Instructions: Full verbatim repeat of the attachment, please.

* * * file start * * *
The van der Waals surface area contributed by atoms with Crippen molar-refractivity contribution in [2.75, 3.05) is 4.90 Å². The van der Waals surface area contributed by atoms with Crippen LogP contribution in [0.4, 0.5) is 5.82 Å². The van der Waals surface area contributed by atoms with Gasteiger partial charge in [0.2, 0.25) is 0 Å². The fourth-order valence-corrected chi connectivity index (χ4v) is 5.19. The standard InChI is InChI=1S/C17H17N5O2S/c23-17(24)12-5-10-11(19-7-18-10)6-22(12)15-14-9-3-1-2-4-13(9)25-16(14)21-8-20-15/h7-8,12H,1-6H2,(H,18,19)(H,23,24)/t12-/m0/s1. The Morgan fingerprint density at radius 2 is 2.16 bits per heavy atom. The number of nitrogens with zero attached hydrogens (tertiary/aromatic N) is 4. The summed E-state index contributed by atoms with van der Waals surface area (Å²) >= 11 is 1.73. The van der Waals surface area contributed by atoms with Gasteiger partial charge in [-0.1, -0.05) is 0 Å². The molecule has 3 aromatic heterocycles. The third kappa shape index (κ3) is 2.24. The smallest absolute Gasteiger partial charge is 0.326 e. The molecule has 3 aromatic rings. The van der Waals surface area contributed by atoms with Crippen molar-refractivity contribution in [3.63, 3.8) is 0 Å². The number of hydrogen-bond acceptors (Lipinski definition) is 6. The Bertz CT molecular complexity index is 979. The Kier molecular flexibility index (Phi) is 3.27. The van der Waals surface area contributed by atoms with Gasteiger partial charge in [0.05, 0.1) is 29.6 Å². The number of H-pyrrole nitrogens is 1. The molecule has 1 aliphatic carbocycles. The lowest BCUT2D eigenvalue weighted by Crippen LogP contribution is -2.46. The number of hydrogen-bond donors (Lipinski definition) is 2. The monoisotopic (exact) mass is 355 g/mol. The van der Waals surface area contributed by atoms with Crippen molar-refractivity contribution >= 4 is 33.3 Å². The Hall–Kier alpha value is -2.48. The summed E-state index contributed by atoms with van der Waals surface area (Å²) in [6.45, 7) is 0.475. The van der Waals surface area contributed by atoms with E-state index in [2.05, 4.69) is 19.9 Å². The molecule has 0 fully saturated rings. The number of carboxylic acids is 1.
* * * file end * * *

The van der Waals surface area contributed by atoms with Crippen molar-refractivity contribution in [2.75, 3.05) is 4.90 Å². The van der Waals surface area contributed by atoms with Crippen LogP contribution in [0.4, 0.5) is 5.82 Å². The van der Waals surface area contributed by atoms with Gasteiger partial charge in [0.2, 0.25) is 0 Å². The fourth-order valence-corrected chi connectivity index (χ4v) is 5.19. The standard InChI is InChI=1S/C17H17N5O2S/c23-17(24)12-5-10-11(19-7-18-10)6-22(12)15-14-9-3-1-2-4-13(9)25-16(14)21-8-20-15/h7-8,12H,1-6H2,(H,18,19)(H,23,24)/t12-/m0/s1. The Morgan fingerprint density at radius 2 is 2.16 bits per heavy atom. The number of nitrogens with zero attached hydrogens (tertiary/aromatic N) is 4. The summed E-state index contributed by atoms with van der Waals surface area (Å²) >= 11 is 1.73. The van der Waals surface area contributed by atoms with Gasteiger partial charge in [-0.1, -0.05) is 0 Å². The molecule has 3 aromatic heterocycles. The third kappa shape index (κ3) is 2.24. The smallest absolute Gasteiger partial charge is 0.326 e. The molecule has 3 aromatic rings. The van der Waals surface area contributed by atoms with Crippen molar-refractivity contribution in [3.63, 3.8) is 0 Å². The number of hydrogen-bond acceptors (Lipinski definition) is 6. The Bertz CT molecular complexity index is 979. The Kier molecular flexibility index (Phi) is 3.27. The van der Waals surface area contributed by atoms with Gasteiger partial charge in [0.05, 0.1) is 29.6 Å². The number of H-pyrrole nitrogens is 1. The molecule has 1 aliphatic carbocycles. The lowest BCUT2D eigenvalue weighted by Crippen LogP contribution is -2.46. The number of hydrogen-bond donors (Lipinski definition) is 2. The monoisotopic (exact) mass is 355 g/mol. The van der Waals surface area contributed by atoms with Crippen molar-refractivity contribution >= 4 is 33.3 Å². The Hall–Kier alpha value is -2.48. The summed E-state index contributed by atoms with van der Waals surface area (Å²) in [6.45, 7) is 0.475. The van der Waals surface area contributed by atoms with E-state index in [2.05, 4.69) is 19.9 Å². The molecule has 0 fully saturated rings. The number of carboxylic acids is 1.